I lost count, but I’ve been visiting a Purdue class this semester to demo/teach some small flash techniques and lighting concepts. This particular class meeting was left open ended, but Min Park, the instructor, told me about the project they were working on: going from concept to final image. Apparently one of the students (Allyson, who would be our subject) wanted to explore an ‘overwhelmed by technology’ concept with a bunch of wires — but I didn’t have a bunch of wires. So below is my take on the consumed-by-technology part…albeit a very literal interpretation and not really a ‘concept’, but hey. This was a lighting demo.
We started the class with the concept, then I talked them through the shot step by step. Once in the hallway location, I coaxed all of the steps and decisions back out of them ;)
Here is the final image:
If you couldn’t tell, I wanted to show how students get engrossed in their phone while the world passes them by. We’ve all been guilty of it. Of course, this is a lighting challenge in a number of ways. I wanted to show the light from the phone (which isn’t enough), show that she’s holding a phone (which would otherwise be a silhouette), have enough ambient to show people walking by (but not too much to overpower the subject), and of course actually show the motion of the passersby without having motion blur in the key light (rear curtain sync, tripod, etc.). Whew!
Here is our setup series:
On the left we’re just getting the composition down (at 24mm) while working in some motion of the other students. I think we hit 1/4 second shutter speed. You don’t want them to be a complete mushy blur — but still look like figures. In the middle image, we turned on the key light, which as you see below had to be ETTL corded to the camera. We tried to hide it well, then cloned the floor in post. On the right, we’re starting to deal with color a bit and fine tune the power/distance of the key light. In post, I tweaked the overall WB to get the key light just right (a tad cool for a digital screen, but not too much) and let the hallway fall where it may.
So the caveat here is that the key light is not the phone, but is actually a 580 EXii sitting in front of her phone — and the phone has a crinkled piece of white paper to help kick back the light into her face. Working with the placement of the phone and the angle of her face was a challenge, and we settled on a ‘texting’ expression (happy, smiley, conversing through the phone) instead of our original ‘surprised’ expression. The last bit to add was an accent light to highlight her phone ands a bit (a gridded LP 160 that has an optical sensor built-in). Here you can see the setup a bit more:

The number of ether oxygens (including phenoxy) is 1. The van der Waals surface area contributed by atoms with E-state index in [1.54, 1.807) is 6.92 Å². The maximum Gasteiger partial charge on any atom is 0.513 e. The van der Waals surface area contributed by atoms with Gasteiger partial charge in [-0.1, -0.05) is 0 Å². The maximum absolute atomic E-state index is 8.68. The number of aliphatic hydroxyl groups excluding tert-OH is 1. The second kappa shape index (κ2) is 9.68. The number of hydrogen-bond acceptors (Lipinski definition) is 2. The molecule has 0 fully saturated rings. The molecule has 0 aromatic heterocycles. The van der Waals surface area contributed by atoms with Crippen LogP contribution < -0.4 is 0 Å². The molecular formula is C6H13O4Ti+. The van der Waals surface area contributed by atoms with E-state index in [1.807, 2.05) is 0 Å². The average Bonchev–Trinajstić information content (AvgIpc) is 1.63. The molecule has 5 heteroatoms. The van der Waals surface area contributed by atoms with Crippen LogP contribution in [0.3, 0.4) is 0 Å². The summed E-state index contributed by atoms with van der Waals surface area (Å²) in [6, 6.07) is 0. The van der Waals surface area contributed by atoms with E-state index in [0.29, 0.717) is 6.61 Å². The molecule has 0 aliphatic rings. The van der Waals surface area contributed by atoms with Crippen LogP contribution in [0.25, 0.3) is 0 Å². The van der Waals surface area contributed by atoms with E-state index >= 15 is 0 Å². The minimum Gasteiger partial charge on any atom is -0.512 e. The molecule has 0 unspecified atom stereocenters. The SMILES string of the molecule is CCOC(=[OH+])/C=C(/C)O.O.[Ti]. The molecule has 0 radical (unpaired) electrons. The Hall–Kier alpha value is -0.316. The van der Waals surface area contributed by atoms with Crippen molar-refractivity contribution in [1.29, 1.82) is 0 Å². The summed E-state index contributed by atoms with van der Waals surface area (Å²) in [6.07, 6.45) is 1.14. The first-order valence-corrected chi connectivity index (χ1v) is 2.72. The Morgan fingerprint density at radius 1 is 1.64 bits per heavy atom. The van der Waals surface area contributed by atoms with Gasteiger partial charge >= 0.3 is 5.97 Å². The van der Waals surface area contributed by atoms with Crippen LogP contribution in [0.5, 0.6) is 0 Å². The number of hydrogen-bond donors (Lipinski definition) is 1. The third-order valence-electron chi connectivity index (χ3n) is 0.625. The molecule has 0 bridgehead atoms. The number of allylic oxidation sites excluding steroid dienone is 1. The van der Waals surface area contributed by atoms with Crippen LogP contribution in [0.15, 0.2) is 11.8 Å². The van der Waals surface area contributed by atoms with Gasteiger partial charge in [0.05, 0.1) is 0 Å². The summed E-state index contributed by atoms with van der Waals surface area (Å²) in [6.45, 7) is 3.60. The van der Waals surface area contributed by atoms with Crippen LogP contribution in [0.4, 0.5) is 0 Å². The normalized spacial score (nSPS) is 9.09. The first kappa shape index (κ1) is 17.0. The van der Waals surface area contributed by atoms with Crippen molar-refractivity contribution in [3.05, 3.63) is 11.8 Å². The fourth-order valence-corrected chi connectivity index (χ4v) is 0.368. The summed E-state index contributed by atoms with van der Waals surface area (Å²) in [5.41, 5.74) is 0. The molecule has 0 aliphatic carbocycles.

Notice the zip-ties used to hold the flash up :P Probably not necessary once we got her hands up in the right place — she could’ve held it? But you also don’t want to drop your $500 light on the floor!
OK, so that setup took most of our location time, but I brought another experiment to try: bubble wrap as a key light. Something I found on Twitter. I had some of this small-bubble wrap around the house, and it’s great because 1) it’s free 2) it’s light and collapses 3) the small bubbles both give it structure as a tube, but also catch/redirect/diffuse the light as it screams through the tunnel. I binder-clipped the end to ‘catch’ the weaker light at the end (which is a few stops weaker than at the point where it leaves the flash head), and this also flattens out the surface of my light, as relates to the subject. I had never tried this before and was still surprised that it worked this well:
If you want to learn more about lighting and small flash in particular, sign up for our workshop on Sept. 22 or individual lessons with me.